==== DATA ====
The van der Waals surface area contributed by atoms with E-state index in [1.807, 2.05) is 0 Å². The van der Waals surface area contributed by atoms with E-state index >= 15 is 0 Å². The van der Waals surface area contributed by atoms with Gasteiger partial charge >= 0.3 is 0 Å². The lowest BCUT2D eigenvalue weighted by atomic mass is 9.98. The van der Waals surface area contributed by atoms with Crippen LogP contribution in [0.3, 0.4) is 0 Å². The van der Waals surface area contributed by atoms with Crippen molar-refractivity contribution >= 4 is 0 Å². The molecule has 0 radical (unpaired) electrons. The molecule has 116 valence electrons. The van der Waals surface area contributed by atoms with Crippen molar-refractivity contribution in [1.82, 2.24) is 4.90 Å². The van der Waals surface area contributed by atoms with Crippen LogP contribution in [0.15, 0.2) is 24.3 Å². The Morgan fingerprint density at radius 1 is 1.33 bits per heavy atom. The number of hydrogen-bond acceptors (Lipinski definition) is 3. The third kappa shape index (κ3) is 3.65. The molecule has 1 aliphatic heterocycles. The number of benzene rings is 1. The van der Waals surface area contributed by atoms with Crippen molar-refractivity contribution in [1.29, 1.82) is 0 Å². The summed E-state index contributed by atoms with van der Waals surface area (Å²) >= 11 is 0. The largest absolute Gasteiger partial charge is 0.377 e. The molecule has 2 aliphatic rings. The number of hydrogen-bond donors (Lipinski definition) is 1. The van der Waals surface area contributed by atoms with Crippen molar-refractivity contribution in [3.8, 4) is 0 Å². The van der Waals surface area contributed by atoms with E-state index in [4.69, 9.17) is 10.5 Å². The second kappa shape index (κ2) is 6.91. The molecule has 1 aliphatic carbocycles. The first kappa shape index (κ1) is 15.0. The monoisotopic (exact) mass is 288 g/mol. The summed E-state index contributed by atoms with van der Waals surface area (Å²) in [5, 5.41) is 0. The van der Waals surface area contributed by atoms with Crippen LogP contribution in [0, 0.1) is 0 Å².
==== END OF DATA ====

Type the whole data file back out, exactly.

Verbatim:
The van der Waals surface area contributed by atoms with E-state index in [1.807, 2.05) is 0 Å². The van der Waals surface area contributed by atoms with E-state index >= 15 is 0 Å². The van der Waals surface area contributed by atoms with Gasteiger partial charge >= 0.3 is 0 Å². The lowest BCUT2D eigenvalue weighted by atomic mass is 9.98. The van der Waals surface area contributed by atoms with Crippen LogP contribution in [0.3, 0.4) is 0 Å². The van der Waals surface area contributed by atoms with Crippen molar-refractivity contribution >= 4 is 0 Å². The molecule has 0 radical (unpaired) electrons. The molecule has 116 valence electrons. The van der Waals surface area contributed by atoms with Crippen molar-refractivity contribution in [1.82, 2.24) is 4.90 Å². The van der Waals surface area contributed by atoms with Crippen LogP contribution in [0.15, 0.2) is 24.3 Å². The Morgan fingerprint density at radius 1 is 1.33 bits per heavy atom. The number of hydrogen-bond acceptors (Lipinski definition) is 3. The third kappa shape index (κ3) is 3.65. The molecule has 1 aliphatic heterocycles. The number of benzene rings is 1. The van der Waals surface area contributed by atoms with Crippen molar-refractivity contribution in [1.29, 1.82) is 0 Å². The summed E-state index contributed by atoms with van der Waals surface area (Å²) >= 11 is 0. The largest absolute Gasteiger partial charge is 0.377 e. The molecule has 2 aliphatic rings. The number of hydrogen-bond donors (Lipinski definition) is 1. The van der Waals surface area contributed by atoms with Crippen molar-refractivity contribution in [3.8, 4) is 0 Å². The van der Waals surface area contributed by atoms with E-state index in [4.69, 9.17) is 10.5 Å². The second kappa shape index (κ2) is 6.91. The molecule has 1 aliphatic carbocycles. The first kappa shape index (κ1) is 15.0. The monoisotopic (exact) mass is 288 g/mol. The summed E-state index contributed by atoms with van der Waals surface area (Å²) in [5, 5.41) is 0. The van der Waals surface area contributed by atoms with Crippen LogP contribution in [0, 0.1) is 0 Å².